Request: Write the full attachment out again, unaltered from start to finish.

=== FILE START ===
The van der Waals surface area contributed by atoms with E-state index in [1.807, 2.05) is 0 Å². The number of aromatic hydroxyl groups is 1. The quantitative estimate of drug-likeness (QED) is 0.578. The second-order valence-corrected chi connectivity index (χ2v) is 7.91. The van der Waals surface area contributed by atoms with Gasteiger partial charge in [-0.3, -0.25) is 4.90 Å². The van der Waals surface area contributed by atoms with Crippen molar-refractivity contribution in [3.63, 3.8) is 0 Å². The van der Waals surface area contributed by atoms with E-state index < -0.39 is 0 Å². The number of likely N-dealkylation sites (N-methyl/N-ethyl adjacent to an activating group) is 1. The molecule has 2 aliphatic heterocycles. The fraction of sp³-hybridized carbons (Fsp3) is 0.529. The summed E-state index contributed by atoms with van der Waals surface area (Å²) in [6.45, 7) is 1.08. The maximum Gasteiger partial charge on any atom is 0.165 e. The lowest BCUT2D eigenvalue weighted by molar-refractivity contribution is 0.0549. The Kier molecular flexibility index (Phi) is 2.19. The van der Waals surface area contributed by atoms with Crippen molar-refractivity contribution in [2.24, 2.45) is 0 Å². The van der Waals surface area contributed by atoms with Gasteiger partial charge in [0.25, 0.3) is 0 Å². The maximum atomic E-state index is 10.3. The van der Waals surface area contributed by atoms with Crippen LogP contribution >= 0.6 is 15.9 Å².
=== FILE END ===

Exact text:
The van der Waals surface area contributed by atoms with E-state index in [1.807, 2.05) is 0 Å². The number of aromatic hydroxyl groups is 1. The quantitative estimate of drug-likeness (QED) is 0.578. The second-order valence-corrected chi connectivity index (χ2v) is 7.91. The van der Waals surface area contributed by atoms with Gasteiger partial charge in [-0.3, -0.25) is 4.90 Å². The van der Waals surface area contributed by atoms with Crippen molar-refractivity contribution in [3.63, 3.8) is 0 Å². The van der Waals surface area contributed by atoms with E-state index < -0.39 is 0 Å². The number of likely N-dealkylation sites (N-methyl/N-ethyl adjacent to an activating group) is 1. The molecule has 2 aliphatic heterocycles. The fraction of sp³-hybridized carbons (Fsp3) is 0.529. The summed E-state index contributed by atoms with van der Waals surface area (Å²) in [6.45, 7) is 1.08. The maximum Gasteiger partial charge on any atom is 0.165 e. The lowest BCUT2D eigenvalue weighted by molar-refractivity contribution is 0.0549. The Kier molecular flexibility index (Phi) is 2.19. The van der Waals surface area contributed by atoms with Crippen molar-refractivity contribution in [2.24, 2.45) is 0 Å². The van der Waals surface area contributed by atoms with Gasteiger partial charge in [0.25, 0.3) is 0 Å². The maximum atomic E-state index is 10.3. The van der Waals surface area contributed by atoms with Crippen LogP contribution >= 0.6 is 15.9 Å².